This type of stress is short-term and is the most common way that stress occurs. Acute Stress is often caused by thinking about the pressures of events that have recently occurred, or up coming demands in the near future. For example, if you have recently been involved in an argument that has caused upset or have an up coming deadline, you may feel stress about these triggers. However, the stress will be removed or reduced once these are resolved.
It does not cause the same amount of damage as long-term, chronic stress. Short-term effects include tension headaches and an upset stomach, as well as a moderate amount of distress. However, repeated instances of acute stress over a longer period of time can become chronic and harmful.
Episodic Acute Stress
People who frequently experience acute stress, or whose lives present frequent triggers of stress, have Episodic Acute stress. A person with too many commitments and poor organization can find themselves displaying Episodic Acute stress symptoms. These include a tendency to be irritable and tense, and this irritability can affect relationships. Individuals that worry too much on a constant basis can also find themselves facing this type of stress. This type of stress can also lead to high blood pressure and heart diseases.
This is the most harmful type of stress and grinds away after a long period of time. Ongoing poverty, dysfunctional family, or an unhappy marriage can cause Chronic stress. It occurs when the person never sees an escape from the stress and stops seeking solutions. Sometimes, it can be cause by a traumatic experience early in life.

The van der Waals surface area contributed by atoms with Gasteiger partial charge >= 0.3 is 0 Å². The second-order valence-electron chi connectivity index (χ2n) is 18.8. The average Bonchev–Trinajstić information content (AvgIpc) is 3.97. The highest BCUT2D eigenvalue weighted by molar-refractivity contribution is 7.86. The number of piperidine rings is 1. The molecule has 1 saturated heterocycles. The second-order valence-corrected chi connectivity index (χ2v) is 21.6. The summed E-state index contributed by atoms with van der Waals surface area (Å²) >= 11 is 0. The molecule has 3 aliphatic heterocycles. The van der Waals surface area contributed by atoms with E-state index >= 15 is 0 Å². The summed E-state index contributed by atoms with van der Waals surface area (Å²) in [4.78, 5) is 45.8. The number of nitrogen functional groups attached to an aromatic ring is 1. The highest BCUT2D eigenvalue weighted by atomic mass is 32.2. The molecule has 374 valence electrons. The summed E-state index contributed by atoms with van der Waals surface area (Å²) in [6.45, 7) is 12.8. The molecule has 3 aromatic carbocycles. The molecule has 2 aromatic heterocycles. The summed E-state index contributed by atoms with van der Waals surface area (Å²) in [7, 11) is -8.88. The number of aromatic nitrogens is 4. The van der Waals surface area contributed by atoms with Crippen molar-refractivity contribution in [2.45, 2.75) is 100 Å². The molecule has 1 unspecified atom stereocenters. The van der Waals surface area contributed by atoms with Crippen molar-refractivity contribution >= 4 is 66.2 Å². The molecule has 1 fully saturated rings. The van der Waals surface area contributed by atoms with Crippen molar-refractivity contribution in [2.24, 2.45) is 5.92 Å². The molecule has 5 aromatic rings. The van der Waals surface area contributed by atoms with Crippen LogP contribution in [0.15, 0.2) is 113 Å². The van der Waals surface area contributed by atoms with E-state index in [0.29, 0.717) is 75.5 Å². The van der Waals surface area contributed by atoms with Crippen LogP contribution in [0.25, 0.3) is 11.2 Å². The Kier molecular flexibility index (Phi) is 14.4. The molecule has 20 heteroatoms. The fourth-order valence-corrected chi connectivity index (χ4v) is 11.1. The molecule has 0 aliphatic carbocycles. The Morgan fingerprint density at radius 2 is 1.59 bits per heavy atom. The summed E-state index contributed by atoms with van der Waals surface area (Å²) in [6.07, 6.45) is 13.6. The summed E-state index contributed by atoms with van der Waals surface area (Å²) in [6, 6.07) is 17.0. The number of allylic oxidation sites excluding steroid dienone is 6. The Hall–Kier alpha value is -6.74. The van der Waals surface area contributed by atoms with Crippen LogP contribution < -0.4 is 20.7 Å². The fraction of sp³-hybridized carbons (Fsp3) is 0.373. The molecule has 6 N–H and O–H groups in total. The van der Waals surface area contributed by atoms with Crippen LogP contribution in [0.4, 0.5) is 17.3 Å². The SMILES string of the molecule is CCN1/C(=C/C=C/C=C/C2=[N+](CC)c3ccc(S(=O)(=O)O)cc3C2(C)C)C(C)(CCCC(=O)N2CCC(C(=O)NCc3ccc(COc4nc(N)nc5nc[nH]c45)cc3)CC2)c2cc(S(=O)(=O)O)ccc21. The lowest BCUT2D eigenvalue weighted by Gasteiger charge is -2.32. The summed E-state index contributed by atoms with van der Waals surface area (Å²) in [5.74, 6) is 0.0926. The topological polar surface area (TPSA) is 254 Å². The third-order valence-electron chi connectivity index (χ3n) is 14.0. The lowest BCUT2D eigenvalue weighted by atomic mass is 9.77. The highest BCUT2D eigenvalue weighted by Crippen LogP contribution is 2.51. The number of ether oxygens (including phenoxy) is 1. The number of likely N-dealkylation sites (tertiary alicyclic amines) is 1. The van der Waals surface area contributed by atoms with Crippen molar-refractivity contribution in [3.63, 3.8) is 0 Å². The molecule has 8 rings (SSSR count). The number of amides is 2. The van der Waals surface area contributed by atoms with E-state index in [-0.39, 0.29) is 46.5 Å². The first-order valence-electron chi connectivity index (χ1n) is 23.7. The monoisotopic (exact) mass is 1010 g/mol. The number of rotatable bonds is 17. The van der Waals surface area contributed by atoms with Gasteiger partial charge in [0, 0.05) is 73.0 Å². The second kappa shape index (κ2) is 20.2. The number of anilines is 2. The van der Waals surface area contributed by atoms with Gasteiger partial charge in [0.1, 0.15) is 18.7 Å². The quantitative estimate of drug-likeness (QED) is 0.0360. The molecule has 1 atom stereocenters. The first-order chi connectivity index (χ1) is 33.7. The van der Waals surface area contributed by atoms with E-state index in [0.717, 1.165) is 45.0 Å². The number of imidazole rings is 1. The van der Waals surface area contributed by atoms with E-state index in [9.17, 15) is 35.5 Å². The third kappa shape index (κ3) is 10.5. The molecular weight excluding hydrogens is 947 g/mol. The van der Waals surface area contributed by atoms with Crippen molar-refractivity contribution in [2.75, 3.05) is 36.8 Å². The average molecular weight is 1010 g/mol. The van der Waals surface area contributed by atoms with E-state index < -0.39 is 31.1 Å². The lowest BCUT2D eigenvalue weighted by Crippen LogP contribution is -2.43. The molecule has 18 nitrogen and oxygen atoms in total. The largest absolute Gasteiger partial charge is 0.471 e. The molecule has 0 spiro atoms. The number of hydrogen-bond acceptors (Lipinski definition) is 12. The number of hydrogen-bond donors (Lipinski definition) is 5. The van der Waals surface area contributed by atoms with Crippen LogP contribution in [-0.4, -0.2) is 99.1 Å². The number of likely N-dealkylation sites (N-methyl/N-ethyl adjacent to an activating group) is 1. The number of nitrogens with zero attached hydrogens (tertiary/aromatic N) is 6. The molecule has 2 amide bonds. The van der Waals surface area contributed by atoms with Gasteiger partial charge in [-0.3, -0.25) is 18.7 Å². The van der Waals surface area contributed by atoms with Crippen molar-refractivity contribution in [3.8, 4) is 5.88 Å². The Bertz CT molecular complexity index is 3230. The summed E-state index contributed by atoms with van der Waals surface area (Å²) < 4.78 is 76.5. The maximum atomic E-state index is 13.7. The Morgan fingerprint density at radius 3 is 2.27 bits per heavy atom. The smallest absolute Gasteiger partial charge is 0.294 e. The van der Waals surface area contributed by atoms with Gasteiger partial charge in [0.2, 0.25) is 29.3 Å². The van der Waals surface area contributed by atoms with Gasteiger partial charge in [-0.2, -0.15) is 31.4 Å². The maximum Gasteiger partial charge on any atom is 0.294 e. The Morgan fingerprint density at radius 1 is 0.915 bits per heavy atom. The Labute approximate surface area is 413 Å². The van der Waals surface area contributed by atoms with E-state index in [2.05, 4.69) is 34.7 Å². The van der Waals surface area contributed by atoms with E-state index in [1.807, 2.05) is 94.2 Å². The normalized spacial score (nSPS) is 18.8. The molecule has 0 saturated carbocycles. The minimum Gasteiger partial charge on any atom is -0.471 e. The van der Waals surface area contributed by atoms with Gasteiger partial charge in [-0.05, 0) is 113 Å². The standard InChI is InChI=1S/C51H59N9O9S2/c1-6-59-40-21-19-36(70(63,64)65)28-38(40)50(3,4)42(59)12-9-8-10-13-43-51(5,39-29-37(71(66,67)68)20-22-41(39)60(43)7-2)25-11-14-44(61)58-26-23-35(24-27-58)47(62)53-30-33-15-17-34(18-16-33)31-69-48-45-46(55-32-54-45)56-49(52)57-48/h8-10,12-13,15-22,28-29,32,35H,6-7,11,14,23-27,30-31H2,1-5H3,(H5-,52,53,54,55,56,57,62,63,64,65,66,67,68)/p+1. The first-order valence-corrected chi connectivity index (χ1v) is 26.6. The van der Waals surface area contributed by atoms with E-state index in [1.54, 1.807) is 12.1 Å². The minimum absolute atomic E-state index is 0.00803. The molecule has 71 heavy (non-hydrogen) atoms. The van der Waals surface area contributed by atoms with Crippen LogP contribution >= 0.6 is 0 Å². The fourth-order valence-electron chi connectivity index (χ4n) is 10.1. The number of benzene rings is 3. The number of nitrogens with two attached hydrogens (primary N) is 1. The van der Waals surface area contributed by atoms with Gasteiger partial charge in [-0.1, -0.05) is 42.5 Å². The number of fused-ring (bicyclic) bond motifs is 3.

Chronic stress can continue unnoticed, as people can become used to it, unlike Acute stress that it's new and often has an immediate solution. It can become apart of an individual's personality, making them constantly prone to the effects of stress regardless of the scenarios they come up against. People with Chronic stress are likely to have a final breakdown that can lead to suicide, violent actions, heart attacks, and strokes.
We all react differently to stressful situations. What is stressful to one person may not be stressful to another. Almost anything can cause stress. For some people, just thinking about things or several small things can cause stress. Common major life events that can trigger stress include:
1. Job issues or retirement
2. Lack of time or money
4. Family problems
6. Moving home
7. Relationships, marriage, divorce